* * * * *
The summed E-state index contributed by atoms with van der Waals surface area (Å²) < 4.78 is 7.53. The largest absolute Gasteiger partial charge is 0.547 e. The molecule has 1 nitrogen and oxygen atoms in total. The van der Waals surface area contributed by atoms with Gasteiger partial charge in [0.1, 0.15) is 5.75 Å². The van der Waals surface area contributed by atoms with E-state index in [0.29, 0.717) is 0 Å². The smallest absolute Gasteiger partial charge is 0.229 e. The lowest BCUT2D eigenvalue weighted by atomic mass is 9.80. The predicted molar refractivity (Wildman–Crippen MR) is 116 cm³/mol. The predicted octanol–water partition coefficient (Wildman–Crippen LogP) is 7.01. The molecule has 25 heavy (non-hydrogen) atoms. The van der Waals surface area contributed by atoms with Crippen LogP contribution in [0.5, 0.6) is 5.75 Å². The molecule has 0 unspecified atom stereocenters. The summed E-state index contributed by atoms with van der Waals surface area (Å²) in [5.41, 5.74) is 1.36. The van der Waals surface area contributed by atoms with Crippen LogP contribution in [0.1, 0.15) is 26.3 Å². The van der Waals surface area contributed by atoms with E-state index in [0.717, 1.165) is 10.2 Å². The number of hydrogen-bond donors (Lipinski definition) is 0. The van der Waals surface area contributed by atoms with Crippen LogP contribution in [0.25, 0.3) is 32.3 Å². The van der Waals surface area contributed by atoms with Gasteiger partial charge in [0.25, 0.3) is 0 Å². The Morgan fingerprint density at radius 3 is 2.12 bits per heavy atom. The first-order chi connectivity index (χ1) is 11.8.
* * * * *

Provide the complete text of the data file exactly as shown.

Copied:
The summed E-state index contributed by atoms with van der Waals surface area (Å²) < 4.78 is 7.53. The largest absolute Gasteiger partial charge is 0.547 e. The molecule has 1 nitrogen and oxygen atoms in total. The van der Waals surface area contributed by atoms with Gasteiger partial charge in [0.1, 0.15) is 5.75 Å². The van der Waals surface area contributed by atoms with E-state index in [0.29, 0.717) is 0 Å². The smallest absolute Gasteiger partial charge is 0.229 e. The lowest BCUT2D eigenvalue weighted by atomic mass is 9.80. The predicted molar refractivity (Wildman–Crippen MR) is 116 cm³/mol. The predicted octanol–water partition coefficient (Wildman–Crippen LogP) is 7.01. The molecule has 25 heavy (non-hydrogen) atoms. The van der Waals surface area contributed by atoms with Crippen LogP contribution in [0.5, 0.6) is 5.75 Å². The molecule has 0 unspecified atom stereocenters. The summed E-state index contributed by atoms with van der Waals surface area (Å²) in [5.41, 5.74) is 1.36. The van der Waals surface area contributed by atoms with Crippen LogP contribution in [0.1, 0.15) is 26.3 Å². The van der Waals surface area contributed by atoms with E-state index in [0.717, 1.165) is 10.2 Å². The number of hydrogen-bond donors (Lipinski definition) is 0. The van der Waals surface area contributed by atoms with Crippen LogP contribution in [0.25, 0.3) is 32.3 Å². The van der Waals surface area contributed by atoms with Gasteiger partial charge in [0.25, 0.3) is 0 Å². The Morgan fingerprint density at radius 3 is 2.12 bits per heavy atom. The first-order chi connectivity index (χ1) is 11.8.